Fanatical Hope and Change in 1860


The following North Carolinian viewpoint from 1860 was highly critical of the incessant and fanatical agitation emanating from the Northern section, and how these self-styled philanthropists were hell-bent upon
spreading foreign benevolence while ignoring their own moral inadequacies at home.  These same people would hypocritically embrace a humanitarian crusade to end slavery after 100 years of profiting trading
in human flesh and populating the American South and West Indies with enslaved Africans.

Bernhard Thuersam, Director
Cape Fear Historical Institute

Fanatical Hope and Change in 1860:

“One not acquainted with the true state of things, would conclude, on hearing the din of preparation among the self-styled philanthropists of the age, that the period is near at hand when the wolf and the lamb are
to lie down together.  Scheme after scheme for the moral improvement of the world is projected, and no sooner projected than abandoned or exploded, to give place to something equally impractical and absurd!

The suffering and wants of home are overlooked or contemned, to gratify the fanatical desire for the spread of foreign benevolence, and the fields for moral and mental culture around us, and even in sight of us,
are deserted, to extend assistance to distant lands!

No more striking instance could be presented than of the extent to which this spirit is to be carried than that assemblage of agitators and infidels recently convened in one of our Northern cities. Assuming the most sanctimonious airs of piety and benevolence – appropriating to themselves the imposing, high-sounding name of “The World’s Convention” – they sally forth, under the profession of philanthropy, to propagate doctrines tending to undermine the very pillars of society.

Suddenly let loose from the dark holes of bigotry or the hotbeds of fanaticism, they affect to have more at heart the salvation of the Hindoo or Kamtschatkan than the deliverance of their own or their neighbors’ souls from the chains of bigotry, ignorance and vice; happily illustration the words of the satirist: “The steady patriots of the
world alone; The friends of every country but their own!”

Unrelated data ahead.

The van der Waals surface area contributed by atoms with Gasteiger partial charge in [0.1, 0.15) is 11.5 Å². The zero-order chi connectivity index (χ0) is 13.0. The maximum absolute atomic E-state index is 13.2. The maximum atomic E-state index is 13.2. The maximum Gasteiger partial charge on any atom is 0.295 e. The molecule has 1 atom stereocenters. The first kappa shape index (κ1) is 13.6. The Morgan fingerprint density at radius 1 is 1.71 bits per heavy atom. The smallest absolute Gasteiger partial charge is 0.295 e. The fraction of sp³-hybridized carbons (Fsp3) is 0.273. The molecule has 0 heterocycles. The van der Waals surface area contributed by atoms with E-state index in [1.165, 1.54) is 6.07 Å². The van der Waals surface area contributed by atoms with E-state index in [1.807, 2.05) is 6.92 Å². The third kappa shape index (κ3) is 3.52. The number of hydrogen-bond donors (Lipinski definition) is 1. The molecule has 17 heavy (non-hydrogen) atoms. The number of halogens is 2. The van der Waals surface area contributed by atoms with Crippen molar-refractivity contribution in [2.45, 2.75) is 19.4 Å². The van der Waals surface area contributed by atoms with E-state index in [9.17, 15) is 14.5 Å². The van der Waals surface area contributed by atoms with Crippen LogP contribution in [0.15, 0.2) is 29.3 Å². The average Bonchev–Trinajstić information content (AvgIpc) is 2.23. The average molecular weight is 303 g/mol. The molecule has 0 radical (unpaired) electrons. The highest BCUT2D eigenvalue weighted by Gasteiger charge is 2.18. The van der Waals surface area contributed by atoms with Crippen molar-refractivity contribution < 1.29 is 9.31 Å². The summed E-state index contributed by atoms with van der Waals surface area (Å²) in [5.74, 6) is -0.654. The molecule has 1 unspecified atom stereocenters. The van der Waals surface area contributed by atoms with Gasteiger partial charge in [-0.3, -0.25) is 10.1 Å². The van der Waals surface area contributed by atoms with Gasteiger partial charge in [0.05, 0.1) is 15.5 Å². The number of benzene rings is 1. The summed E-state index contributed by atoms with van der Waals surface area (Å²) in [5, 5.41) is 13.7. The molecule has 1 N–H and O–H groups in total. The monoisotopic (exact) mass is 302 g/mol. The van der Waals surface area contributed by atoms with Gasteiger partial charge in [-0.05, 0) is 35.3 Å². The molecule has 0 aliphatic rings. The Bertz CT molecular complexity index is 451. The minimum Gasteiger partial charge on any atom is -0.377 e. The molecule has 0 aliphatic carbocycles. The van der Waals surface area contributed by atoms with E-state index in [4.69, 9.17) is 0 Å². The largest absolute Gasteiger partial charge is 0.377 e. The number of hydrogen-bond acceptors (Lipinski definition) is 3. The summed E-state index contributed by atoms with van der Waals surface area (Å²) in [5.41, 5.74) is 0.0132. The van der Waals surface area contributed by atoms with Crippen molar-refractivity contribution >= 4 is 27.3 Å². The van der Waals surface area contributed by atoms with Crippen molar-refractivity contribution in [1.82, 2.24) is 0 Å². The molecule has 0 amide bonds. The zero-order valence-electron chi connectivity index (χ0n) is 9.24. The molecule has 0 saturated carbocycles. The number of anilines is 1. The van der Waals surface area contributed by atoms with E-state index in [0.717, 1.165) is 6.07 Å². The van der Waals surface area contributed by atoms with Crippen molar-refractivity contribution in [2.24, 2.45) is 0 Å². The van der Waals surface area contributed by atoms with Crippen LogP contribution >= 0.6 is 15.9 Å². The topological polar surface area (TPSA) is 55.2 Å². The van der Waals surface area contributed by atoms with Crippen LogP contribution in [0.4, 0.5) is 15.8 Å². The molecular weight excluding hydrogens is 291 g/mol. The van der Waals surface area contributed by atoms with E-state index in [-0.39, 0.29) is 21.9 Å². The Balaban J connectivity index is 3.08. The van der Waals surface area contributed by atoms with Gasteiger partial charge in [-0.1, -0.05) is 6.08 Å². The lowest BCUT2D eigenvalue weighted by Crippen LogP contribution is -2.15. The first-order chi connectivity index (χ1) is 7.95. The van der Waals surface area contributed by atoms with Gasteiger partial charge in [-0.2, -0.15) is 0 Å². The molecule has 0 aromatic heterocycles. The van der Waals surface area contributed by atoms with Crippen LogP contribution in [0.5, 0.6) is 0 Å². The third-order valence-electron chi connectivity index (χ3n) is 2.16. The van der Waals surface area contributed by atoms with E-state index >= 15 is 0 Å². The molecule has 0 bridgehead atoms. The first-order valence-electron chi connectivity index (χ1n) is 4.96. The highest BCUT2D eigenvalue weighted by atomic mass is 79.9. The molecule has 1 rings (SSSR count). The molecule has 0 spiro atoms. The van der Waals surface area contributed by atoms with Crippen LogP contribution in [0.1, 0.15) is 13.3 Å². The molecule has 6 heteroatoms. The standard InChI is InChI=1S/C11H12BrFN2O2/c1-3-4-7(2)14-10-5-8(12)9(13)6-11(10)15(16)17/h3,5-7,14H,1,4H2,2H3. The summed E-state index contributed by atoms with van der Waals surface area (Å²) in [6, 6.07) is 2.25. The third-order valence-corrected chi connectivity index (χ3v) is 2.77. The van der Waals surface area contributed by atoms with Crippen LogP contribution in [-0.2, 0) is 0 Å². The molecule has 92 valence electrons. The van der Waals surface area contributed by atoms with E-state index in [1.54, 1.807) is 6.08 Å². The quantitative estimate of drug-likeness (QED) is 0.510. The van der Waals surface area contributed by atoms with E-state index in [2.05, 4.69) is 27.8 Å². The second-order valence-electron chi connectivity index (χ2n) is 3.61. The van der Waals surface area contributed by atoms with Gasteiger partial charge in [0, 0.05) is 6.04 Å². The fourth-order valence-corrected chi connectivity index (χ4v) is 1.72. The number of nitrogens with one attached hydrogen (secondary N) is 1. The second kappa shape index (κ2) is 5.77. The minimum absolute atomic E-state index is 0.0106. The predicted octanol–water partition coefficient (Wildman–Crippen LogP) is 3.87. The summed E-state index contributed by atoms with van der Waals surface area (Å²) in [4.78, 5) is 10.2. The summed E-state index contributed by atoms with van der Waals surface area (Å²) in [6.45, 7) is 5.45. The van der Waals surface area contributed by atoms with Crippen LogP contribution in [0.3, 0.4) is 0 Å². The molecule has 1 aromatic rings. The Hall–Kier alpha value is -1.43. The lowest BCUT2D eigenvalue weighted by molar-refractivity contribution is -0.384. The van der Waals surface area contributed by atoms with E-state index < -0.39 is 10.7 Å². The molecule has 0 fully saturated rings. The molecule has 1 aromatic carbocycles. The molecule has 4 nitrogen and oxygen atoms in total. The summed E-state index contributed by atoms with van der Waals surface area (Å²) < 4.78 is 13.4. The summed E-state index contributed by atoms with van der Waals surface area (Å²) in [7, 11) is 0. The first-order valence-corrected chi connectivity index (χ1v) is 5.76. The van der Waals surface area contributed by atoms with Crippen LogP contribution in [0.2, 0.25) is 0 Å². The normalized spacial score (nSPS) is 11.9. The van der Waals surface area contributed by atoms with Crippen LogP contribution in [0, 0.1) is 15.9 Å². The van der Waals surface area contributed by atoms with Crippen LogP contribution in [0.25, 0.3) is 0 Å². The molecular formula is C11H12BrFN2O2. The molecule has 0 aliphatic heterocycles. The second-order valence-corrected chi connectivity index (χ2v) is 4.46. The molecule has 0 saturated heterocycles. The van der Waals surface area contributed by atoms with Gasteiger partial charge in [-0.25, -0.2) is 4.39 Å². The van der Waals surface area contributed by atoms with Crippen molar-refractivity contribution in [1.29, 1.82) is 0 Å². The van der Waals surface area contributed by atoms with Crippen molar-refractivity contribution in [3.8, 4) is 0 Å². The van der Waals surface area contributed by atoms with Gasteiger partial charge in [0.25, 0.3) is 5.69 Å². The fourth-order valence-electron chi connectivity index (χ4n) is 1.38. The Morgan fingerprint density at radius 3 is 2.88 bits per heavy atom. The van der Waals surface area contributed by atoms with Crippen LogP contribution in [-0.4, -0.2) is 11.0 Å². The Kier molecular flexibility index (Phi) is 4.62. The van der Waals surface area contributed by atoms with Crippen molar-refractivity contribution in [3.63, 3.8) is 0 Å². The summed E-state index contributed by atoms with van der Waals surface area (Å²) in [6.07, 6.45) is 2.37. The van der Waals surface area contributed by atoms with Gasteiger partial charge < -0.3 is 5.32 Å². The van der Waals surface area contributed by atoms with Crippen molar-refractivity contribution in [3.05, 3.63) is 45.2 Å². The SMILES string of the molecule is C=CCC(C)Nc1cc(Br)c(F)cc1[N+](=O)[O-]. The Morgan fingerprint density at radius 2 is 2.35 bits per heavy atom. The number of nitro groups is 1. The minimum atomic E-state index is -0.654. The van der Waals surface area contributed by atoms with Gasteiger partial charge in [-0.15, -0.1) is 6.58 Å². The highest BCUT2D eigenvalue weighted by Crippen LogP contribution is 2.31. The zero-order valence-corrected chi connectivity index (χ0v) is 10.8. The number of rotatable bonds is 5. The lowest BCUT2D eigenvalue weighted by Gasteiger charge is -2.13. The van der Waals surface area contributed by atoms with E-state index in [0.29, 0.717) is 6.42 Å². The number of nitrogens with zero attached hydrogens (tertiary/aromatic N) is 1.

It is not for us to say what is to be the effect upon the destinies of our country of that restless,  unsettled spirit, which is spreading throughout the land. It appears eager to seize hold on every thing. Its object is change – change in science, in literature, in the  policy upon which the government is based, in systems of morals, in the precepts of religion.

[It appears] that misanthropy, improperly called philanthropy…is lifting high its serpent head, and endeavouring to seduce to their destruction the happy and prosperous people of the United States. There is no higher
civil law than the laws of our country; there is no higher moral law than the laws of God, made known through His revealed word. The doctrine that there is a higher law than those alluded to, tends to the inevitable subversion of all law, the destruction of all morals, to anarchy, chaotic confusion, and ultimate barbarism.

It is treason against God – it is the impious and atheistical coinage of the devil; an attempt on his part to raise, by the hands of man, that standard of rebellion against the high majesty of Heaven, which, when a bright angel, he once raised in the celestial abodes of bliss, and for which he was driven with disgrace and irretrievable ruin down to the bottomless abysses of perdition.

(The False or Pretended Philanthropy of the Age, Henry W. Miller, The North Carolina Reader Number III, A.S. Barnes & Burr, 1860, pp. 249-250)